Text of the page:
Surely a dose of neurotic Felix is what is called for when compliance is concerned. In this day of strict regulatory requirements and stiff fines, it is not enough to just have a fast data warehouse to be considered compliant. Strict rules around ensuring the data is immutable, tamper proof and configurable retention, and expiry policies are required and are what you get built-in as part of any Big Data Retention solution. Additionally, a heavy helping of neat organized de-duplication of data results in compression so extreme it outstrips the TCO for any Big Data Analytic solution.

More formally comparing Big Data Retention vs. Big Data Analytic offerings:

Feature & Use Case Big Data Retention (Felix) Big Data Analytics (Oscar)
Ingestion of Massive Volumes Yes Yes
On Demand Query Yes Yes
Standard Analytics Yes (Standard SQL Access) Yes
High Performance Analytics No (Not a Specialty) Yes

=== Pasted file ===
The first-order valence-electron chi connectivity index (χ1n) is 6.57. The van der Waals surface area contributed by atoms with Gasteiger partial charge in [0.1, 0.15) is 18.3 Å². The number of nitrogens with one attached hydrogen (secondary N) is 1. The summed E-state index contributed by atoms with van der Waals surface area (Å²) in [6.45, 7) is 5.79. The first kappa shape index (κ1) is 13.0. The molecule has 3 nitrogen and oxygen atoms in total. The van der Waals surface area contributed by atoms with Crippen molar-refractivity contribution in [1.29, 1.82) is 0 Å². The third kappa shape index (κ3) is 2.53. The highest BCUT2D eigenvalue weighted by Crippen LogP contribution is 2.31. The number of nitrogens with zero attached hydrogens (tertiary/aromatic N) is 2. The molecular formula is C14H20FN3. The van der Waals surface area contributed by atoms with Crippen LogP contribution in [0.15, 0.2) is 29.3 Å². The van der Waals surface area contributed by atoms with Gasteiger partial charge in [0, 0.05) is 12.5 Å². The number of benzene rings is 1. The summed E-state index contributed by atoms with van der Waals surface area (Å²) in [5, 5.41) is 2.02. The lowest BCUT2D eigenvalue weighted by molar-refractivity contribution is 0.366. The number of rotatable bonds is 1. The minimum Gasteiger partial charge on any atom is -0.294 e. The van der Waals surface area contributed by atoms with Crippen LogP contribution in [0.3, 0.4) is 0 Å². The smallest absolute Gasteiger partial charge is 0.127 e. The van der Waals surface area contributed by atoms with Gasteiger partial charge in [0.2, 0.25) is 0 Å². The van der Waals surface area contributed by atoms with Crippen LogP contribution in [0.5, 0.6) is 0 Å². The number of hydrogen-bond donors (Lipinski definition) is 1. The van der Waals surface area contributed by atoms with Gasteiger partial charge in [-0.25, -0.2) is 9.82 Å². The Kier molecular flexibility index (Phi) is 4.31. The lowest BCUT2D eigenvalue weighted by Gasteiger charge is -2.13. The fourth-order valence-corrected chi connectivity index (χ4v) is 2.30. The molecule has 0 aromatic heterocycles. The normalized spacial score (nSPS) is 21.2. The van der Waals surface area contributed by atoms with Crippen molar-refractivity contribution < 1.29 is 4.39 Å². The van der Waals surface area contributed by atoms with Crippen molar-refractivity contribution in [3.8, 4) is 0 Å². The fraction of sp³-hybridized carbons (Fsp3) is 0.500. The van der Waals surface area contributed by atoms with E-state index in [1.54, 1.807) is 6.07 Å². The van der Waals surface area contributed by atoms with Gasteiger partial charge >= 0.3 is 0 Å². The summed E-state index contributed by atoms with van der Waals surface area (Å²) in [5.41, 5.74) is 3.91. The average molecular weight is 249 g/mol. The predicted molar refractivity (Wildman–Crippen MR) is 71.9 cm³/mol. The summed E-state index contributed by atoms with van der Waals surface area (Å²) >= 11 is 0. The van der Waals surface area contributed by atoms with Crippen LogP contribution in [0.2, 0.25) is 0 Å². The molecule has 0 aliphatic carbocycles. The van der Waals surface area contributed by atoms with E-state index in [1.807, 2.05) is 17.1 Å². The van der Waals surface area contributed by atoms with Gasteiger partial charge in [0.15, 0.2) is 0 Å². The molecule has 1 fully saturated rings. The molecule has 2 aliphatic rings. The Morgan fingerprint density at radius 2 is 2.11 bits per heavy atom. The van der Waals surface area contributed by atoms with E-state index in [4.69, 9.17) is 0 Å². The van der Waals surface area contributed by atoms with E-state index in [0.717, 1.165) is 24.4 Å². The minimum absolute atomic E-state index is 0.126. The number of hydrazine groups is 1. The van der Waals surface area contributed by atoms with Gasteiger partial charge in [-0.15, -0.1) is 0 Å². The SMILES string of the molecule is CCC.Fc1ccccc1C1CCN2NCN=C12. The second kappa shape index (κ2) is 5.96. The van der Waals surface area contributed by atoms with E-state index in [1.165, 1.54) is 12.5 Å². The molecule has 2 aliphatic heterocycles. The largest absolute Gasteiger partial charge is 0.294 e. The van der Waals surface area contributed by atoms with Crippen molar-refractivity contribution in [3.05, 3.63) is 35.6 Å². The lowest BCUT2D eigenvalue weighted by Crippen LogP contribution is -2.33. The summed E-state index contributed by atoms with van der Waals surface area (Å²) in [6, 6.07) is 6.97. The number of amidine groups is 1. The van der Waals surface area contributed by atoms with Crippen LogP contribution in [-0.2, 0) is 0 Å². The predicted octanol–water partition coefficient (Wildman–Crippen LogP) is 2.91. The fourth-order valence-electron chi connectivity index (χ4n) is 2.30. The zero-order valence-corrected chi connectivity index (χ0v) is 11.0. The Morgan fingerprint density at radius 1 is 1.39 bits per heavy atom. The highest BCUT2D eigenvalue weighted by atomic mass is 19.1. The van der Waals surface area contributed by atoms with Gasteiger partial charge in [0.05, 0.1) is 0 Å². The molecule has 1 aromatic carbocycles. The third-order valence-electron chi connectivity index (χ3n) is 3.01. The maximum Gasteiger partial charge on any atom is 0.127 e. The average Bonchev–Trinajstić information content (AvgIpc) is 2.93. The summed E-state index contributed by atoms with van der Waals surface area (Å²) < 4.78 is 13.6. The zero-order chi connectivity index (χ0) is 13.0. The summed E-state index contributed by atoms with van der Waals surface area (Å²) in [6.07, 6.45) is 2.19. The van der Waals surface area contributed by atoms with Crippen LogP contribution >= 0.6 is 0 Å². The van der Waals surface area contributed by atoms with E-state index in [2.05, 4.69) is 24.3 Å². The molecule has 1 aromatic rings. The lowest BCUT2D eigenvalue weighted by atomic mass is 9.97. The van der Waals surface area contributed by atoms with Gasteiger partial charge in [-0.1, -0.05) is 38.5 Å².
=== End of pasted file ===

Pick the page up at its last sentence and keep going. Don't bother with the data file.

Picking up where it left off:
Configurable Retention Rules Yes (Granular) No
Configurable Expiry/Delete Yes (Granular) No
Guaranteed Immutable Yes Depends
Low Admin Cost Yes Not usually
Lowest Cost Per TB for Retention Yes No

The differences are subtle and you can see why companies who have retention as a primary goal, with large scale ingestion requirements, might overpay for a Big Data Analytics solution, which in the end may only solve part of their compliance problem.

A better way to think about when to use Felix vs. Oscar, is to consider how Big Data Retention not only solves scenarios like the CDR use case for Reliance Communications, but also is used in other mainstream ILM (Information Lifecycle Management) retention scenarios. For example, as the target repository for application retirement (when legacy applications are shut down and data moved into Big Data Retention repositories for continued ongoing access), and application archiving (when static/historical data is moved from production OLTP systems into Big Data Retention repositories to alleviate the burden on the production systems while still affording on demand accessibility), Big Data Analytics tools and repositories are NEVER used in these scenarios because the cost economics and lack of retention-focused features make them a mismatch. This is why a Big Data Retention solution, with high-ingestion performance characteristics, is a much better fit for CDR scenarios such as Reliance Communications. Meanwhile the higher cost of Big Data Analytics should be directed and aligned with more complex aggregation and trend analysis.